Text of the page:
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The Most Common Financial Mistakes

Whether someone is living on a fat trust fund, managing a hefty nest egg, or surviving from paycheck to paycheck, they must be made aware of some of the most common financial blunders to avoid economic hardships in the future. Considering hidden costs, poor budgeting, and wrong decisions around finances, it’s often quite easy to spend one’s hard-earned money unwisely and end up in debt, or worse, bankruptcy. But controlling your finances is as easy as pie with the right mindset. Coupled with some good advice, anyone can be well-prepared to handle their finances, and navigate tough times with ease. Check out how to avoid some of the most common financial errors below:

Living on ‘Borrowed’ Money:

Borrowed money doesn’t necessarily mean money borrowed from someone else (money-lender, friend, etc). It may also denote day-to-day purchases made with a credit card which is a matter of concern. Credit cards are meant for emergencies, not for basic needs like bread, gas, groceries, and toothpaste. Not only does that increase one’s overall debt reflected on the billing statement, but it also means that they are spending much more for the same items that would otherwise be cheaper.

Excessive/Frivolous Spending:

Many big fortunes are lost one dollar at a time. Just like little drops of water to an ocean, it might not seem like much when one spends a few dollars on that cup of cappuccino or an ethnic piece of jewelry, or on candle-light dinners with the family or pay-per-view movies with friends, but remember that every little purchase adds up. Just one night each week that one spends at dinner may end up costing anywhere between $1,400 and $2,000 or even more every year. This might eventually mean extra mortgage payments or an increase in the number of installments made. Avoiding this practice will mean a lot especially if someone is going through a tight spot financially.

Living From Paycheck to Paycheck:

When someone depends on each paycheck to run their household, they usually have to scramble to make ends meet, often running out of money before the month is over. Living from paycheck to paycheck can be detrimental to financial security as one can neither plan for the future nor cover bigger expenses. Imagine facing an emergency that requires $1000, what then? And if you overspend even by a little each month, the debt for the following months will keep rising higher. In the U.S., the household savings rate in 2016 was just 5.5% while other countries such as Japan, France, and Germany had personal savings rates around 10% or more. This means that it’s clearly possible to live without financing everything with debt.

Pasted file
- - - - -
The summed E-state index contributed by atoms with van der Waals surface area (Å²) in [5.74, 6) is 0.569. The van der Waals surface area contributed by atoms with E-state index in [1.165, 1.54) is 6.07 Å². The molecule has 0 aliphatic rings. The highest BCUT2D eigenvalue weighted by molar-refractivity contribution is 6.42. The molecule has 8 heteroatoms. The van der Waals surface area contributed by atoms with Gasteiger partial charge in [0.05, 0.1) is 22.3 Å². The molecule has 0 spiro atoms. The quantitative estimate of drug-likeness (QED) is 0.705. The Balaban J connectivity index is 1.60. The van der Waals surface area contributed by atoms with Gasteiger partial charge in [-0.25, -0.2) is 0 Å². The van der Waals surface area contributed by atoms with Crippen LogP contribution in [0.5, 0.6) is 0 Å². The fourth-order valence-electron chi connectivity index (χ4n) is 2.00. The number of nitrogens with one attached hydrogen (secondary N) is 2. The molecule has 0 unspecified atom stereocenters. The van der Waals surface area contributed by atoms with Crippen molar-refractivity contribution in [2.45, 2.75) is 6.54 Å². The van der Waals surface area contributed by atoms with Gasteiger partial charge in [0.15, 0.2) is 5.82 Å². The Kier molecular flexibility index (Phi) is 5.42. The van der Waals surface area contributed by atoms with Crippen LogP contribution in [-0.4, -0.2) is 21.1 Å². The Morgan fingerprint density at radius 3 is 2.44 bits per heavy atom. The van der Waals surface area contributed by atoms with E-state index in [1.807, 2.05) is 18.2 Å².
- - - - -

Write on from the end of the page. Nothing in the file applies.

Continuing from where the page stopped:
Treating Home Equity Like a Piggy Bank:

Your home is your haven and it is unwise to use its equity as a collateral for a loan just to spend on lavish things. If you do so repeatedly, it means giving up the ownership of your home to someone else – a bank or money lender in this case. There’s also a matter of big bucks spent on the interest and fees. Not to mention, this will mean the person is going to end up paying much more for his home than its actual worth. Smart house-owners would rather build up home equity and refuse to treat it like a piggy bank.

Purchasing a New Car:

Cars have become a necessity these days, and it seems that people still purchase one despite not having enough for a full payment. However, the inability to make a full cash payment means that they usually end up using a credit card or applying for a loan, and inadvertently paying interest on a depreciating asset. What’s even worse is the fact that most people replace cars every couple of years; consequently, they lose even more money every time. Sometimes a buyer has no option but to apply for a loan to buy a car, but one must think: do they really need a large car such an expensive SUV? These cars are not just expensive but also need more fuel and insurance. Why not buy a cheaper car that uses less gasoline, needs lower insurance, and incurs fewer maintenance costs? Of course, by all means, buy a car but if you spend more on something than what’s needed, you will end up wasting money that could have been used elsewhere, or saved.

To keep away from the dangers of excessive spending, it is best to start monitoring every expense made -whether big or small – which can add up and grow over time. Think twice before adding more debt to existing ones and remember that just because you might be able to buy something, doesn’t mean you actually need it.

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